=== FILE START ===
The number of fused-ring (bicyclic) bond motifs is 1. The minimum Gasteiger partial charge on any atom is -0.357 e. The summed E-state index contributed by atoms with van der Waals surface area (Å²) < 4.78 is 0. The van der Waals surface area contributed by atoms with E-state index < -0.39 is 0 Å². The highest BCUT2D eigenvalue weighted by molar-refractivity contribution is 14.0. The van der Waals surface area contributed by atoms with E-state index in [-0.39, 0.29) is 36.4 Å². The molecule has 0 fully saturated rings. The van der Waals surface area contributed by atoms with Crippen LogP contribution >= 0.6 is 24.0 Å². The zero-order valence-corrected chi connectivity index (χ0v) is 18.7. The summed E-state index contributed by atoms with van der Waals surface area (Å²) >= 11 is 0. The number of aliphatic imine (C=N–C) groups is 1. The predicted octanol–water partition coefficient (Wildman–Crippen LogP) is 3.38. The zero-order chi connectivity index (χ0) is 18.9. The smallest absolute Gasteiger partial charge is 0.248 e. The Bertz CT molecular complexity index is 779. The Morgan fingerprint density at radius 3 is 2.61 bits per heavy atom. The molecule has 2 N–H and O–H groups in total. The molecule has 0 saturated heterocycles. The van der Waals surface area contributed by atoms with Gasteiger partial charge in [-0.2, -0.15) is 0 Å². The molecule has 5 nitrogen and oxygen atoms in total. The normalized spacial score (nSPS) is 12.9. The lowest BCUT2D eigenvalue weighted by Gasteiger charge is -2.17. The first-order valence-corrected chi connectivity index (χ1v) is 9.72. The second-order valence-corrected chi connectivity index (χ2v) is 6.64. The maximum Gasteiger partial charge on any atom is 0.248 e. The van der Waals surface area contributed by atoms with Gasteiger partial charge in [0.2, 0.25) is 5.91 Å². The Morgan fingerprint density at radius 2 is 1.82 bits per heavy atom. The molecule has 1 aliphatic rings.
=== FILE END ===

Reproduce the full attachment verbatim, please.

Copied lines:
The number of fused-ring (bicyclic) bond motifs is 1. The minimum Gasteiger partial charge on any atom is -0.357 e. The summed E-state index contributed by atoms with van der Waals surface area (Å²) < 4.78 is 0. The van der Waals surface area contributed by atoms with E-state index < -0.39 is 0 Å². The highest BCUT2D eigenvalue weighted by molar-refractivity contribution is 14.0. The van der Waals surface area contributed by atoms with E-state index in [-0.39, 0.29) is 36.4 Å². The molecule has 0 fully saturated rings. The van der Waals surface area contributed by atoms with Crippen LogP contribution >= 0.6 is 24.0 Å². The zero-order valence-corrected chi connectivity index (χ0v) is 18.7. The summed E-state index contributed by atoms with van der Waals surface area (Å²) >= 11 is 0. The number of aliphatic imine (C=N–C) groups is 1. The predicted octanol–water partition coefficient (Wildman–Crippen LogP) is 3.38. The zero-order chi connectivity index (χ0) is 18.9. The smallest absolute Gasteiger partial charge is 0.248 e. The Bertz CT molecular complexity index is 779. The Morgan fingerprint density at radius 3 is 2.61 bits per heavy atom. The molecule has 2 N–H and O–H groups in total. The molecule has 0 saturated heterocycles. The van der Waals surface area contributed by atoms with Gasteiger partial charge in [-0.2, -0.15) is 0 Å². The molecule has 5 nitrogen and oxygen atoms in total. The normalized spacial score (nSPS) is 12.9. The lowest BCUT2D eigenvalue weighted by Gasteiger charge is -2.17. The first-order valence-corrected chi connectivity index (χ1v) is 9.72. The second-order valence-corrected chi connectivity index (χ2v) is 6.64. The maximum Gasteiger partial charge on any atom is 0.248 e. The van der Waals surface area contributed by atoms with Gasteiger partial charge in [0.2, 0.25) is 5.91 Å². The Morgan fingerprint density at radius 2 is 1.82 bits per heavy atom. The molecule has 1 aliphatic rings.